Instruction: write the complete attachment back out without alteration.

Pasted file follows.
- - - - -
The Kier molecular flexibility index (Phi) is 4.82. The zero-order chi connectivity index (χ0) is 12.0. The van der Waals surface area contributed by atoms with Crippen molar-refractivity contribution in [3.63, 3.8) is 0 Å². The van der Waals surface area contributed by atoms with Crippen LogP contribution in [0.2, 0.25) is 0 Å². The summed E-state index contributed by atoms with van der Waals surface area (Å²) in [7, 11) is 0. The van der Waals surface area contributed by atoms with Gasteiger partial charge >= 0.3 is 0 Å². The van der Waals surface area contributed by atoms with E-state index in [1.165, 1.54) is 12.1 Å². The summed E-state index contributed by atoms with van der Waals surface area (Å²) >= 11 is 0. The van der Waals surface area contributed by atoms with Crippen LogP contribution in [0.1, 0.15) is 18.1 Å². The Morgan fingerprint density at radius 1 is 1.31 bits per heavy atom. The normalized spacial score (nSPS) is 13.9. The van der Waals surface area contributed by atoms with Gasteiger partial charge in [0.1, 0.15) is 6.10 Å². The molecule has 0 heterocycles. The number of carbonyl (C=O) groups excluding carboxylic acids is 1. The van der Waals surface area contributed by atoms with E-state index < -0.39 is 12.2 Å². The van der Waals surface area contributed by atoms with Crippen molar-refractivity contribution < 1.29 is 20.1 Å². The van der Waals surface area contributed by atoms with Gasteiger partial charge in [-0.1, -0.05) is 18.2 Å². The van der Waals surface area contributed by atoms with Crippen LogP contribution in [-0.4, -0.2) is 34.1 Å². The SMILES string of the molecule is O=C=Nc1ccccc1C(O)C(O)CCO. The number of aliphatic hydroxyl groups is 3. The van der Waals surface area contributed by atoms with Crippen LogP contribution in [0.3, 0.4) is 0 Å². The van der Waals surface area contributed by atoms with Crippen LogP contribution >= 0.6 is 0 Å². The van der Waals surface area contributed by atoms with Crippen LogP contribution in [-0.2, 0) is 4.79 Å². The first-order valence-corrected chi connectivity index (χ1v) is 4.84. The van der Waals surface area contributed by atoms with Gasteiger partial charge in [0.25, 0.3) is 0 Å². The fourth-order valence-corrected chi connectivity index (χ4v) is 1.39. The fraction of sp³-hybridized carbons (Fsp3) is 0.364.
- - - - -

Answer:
The Kier molecular flexibility index (Phi) is 4.82. The zero-order chi connectivity index (χ0) is 12.0. The van der Waals surface area contributed by atoms with Crippen molar-refractivity contribution in [3.63, 3.8) is 0 Å². The van der Waals surface area contributed by atoms with Crippen LogP contribution in [0.2, 0.25) is 0 Å². The summed E-state index contributed by atoms with van der Waals surface area (Å²) in [7, 11) is 0. The van der Waals surface area contributed by atoms with Gasteiger partial charge >= 0.3 is 0 Å². The van der Waals surface area contributed by atoms with E-state index in [1.165, 1.54) is 12.1 Å². The summed E-state index contributed by atoms with van der Waals surface area (Å²) >= 11 is 0. The van der Waals surface area contributed by atoms with Crippen LogP contribution in [0.1, 0.15) is 18.1 Å². The Morgan fingerprint density at radius 1 is 1.31 bits per heavy atom. The normalized spacial score (nSPS) is 13.9. The van der Waals surface area contributed by atoms with Gasteiger partial charge in [0.1, 0.15) is 6.10 Å². The molecule has 0 heterocycles. The number of carbonyl (C=O) groups excluding carboxylic acids is 1. The van der Waals surface area contributed by atoms with E-state index < -0.39 is 12.2 Å². The van der Waals surface area contributed by atoms with Crippen molar-refractivity contribution < 1.29 is 20.1 Å². The van der Waals surface area contributed by atoms with Gasteiger partial charge in [-0.1, -0.05) is 18.2 Å². The van der Waals surface area contributed by atoms with Crippen LogP contribution in [-0.4, -0.2) is 34.1 Å². The SMILES string of the molecule is O=C=Nc1ccccc1C(O)C(O)CCO. The number of aliphatic hydroxyl groups is 3. The van der Waals surface area contributed by atoms with Crippen LogP contribution in [0.3, 0.4) is 0 Å². The van der Waals surface area contributed by atoms with Crippen LogP contribution >= 0.6 is 0 Å². The van der Waals surface area contributed by atoms with Crippen LogP contribution in [-0.2, 0) is 4.79 Å². The first-order valence-corrected chi connectivity index (χ1v) is 4.84. The van der Waals surface area contributed by atoms with Gasteiger partial charge in [0.25, 0.3) is 0 Å². The fourth-order valence-corrected chi connectivity index (χ4v) is 1.39. The fraction of sp³-hybridized carbons (Fsp3) is 0.364.